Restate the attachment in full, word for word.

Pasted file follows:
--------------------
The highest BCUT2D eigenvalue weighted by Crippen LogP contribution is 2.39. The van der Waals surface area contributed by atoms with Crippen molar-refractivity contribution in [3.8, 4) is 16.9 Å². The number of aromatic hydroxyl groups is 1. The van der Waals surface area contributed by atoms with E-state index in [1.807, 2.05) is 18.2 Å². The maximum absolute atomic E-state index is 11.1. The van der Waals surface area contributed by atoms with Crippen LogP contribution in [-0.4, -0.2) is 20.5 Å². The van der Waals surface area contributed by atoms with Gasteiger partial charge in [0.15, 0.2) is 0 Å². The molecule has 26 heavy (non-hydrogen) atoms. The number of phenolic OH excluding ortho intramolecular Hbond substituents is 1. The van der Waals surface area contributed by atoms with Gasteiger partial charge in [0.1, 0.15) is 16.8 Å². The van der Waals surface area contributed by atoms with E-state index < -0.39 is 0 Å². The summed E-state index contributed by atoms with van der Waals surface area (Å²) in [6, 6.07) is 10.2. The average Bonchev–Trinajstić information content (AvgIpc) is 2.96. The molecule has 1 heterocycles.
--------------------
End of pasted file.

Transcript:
The highest BCUT2D eigenvalue weighted by Crippen LogP contribution is 2.39. The van der Waals surface area contributed by atoms with Crippen molar-refractivity contribution in [3.8, 4) is 16.9 Å². The number of aromatic hydroxyl groups is 1. The van der Waals surface area contributed by atoms with E-state index in [1.807, 2.05) is 18.2 Å². The maximum absolute atomic E-state index is 11.1. The van der Waals surface area contributed by atoms with Crippen LogP contribution in [-0.4, -0.2) is 20.5 Å². The van der Waals surface area contributed by atoms with Gasteiger partial charge in [0.15, 0.2) is 0 Å². The molecule has 26 heavy (non-hydrogen) atoms. The number of phenolic OH excluding ortho intramolecular Hbond substituents is 1. The van der Waals surface area contributed by atoms with Gasteiger partial charge in [0.1, 0.15) is 16.8 Å². The van der Waals surface area contributed by atoms with E-state index < -0.39 is 0 Å². The summed E-state index contributed by atoms with van der Waals surface area (Å²) in [6, 6.07) is 10.2. The average Bonchev–Trinajstić information content (AvgIpc) is 2.96. The molecule has 1 heterocycles.